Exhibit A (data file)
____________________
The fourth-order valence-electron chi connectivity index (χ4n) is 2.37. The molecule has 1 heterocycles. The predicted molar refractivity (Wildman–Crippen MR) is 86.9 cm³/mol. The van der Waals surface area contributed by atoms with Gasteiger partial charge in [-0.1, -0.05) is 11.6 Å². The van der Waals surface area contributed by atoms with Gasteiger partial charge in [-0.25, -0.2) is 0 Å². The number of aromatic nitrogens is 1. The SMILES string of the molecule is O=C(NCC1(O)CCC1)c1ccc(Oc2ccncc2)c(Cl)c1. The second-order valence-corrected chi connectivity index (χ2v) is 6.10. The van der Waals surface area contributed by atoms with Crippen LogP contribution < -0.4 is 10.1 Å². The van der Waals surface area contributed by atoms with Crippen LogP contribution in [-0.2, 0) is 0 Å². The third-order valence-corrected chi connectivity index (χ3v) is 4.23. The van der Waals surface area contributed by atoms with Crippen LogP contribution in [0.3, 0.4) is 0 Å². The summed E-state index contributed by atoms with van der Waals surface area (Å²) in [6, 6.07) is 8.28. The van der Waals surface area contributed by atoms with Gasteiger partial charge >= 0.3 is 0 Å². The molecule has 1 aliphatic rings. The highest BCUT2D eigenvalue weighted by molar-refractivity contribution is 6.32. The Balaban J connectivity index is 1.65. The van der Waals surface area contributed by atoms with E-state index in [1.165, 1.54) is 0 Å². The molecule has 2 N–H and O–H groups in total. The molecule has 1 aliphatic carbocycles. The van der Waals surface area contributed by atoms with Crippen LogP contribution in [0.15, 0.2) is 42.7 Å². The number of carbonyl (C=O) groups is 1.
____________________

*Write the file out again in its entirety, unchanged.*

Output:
The fourth-order valence-electron chi connectivity index (χ4n) is 2.37. The molecule has 1 heterocycles. The predicted molar refractivity (Wildman–Crippen MR) is 86.9 cm³/mol. The van der Waals surface area contributed by atoms with Gasteiger partial charge in [-0.1, -0.05) is 11.6 Å². The van der Waals surface area contributed by atoms with Gasteiger partial charge in [-0.25, -0.2) is 0 Å². The number of aromatic nitrogens is 1. The SMILES string of the molecule is O=C(NCC1(O)CCC1)c1ccc(Oc2ccncc2)c(Cl)c1. The second-order valence-corrected chi connectivity index (χ2v) is 6.10. The van der Waals surface area contributed by atoms with Crippen LogP contribution < -0.4 is 10.1 Å². The van der Waals surface area contributed by atoms with Crippen LogP contribution in [-0.2, 0) is 0 Å². The third-order valence-corrected chi connectivity index (χ3v) is 4.23. The van der Waals surface area contributed by atoms with Crippen LogP contribution in [0.3, 0.4) is 0 Å². The summed E-state index contributed by atoms with van der Waals surface area (Å²) in [6, 6.07) is 8.28. The van der Waals surface area contributed by atoms with Gasteiger partial charge >= 0.3 is 0 Å². The molecule has 1 aliphatic rings. The highest BCUT2D eigenvalue weighted by molar-refractivity contribution is 6.32. The Balaban J connectivity index is 1.65. The van der Waals surface area contributed by atoms with E-state index in [1.165, 1.54) is 0 Å². The molecule has 2 N–H and O–H groups in total. The molecule has 1 aliphatic carbocycles. The van der Waals surface area contributed by atoms with Crippen LogP contribution in [0.15, 0.2) is 42.7 Å². The number of carbonyl (C=O) groups is 1.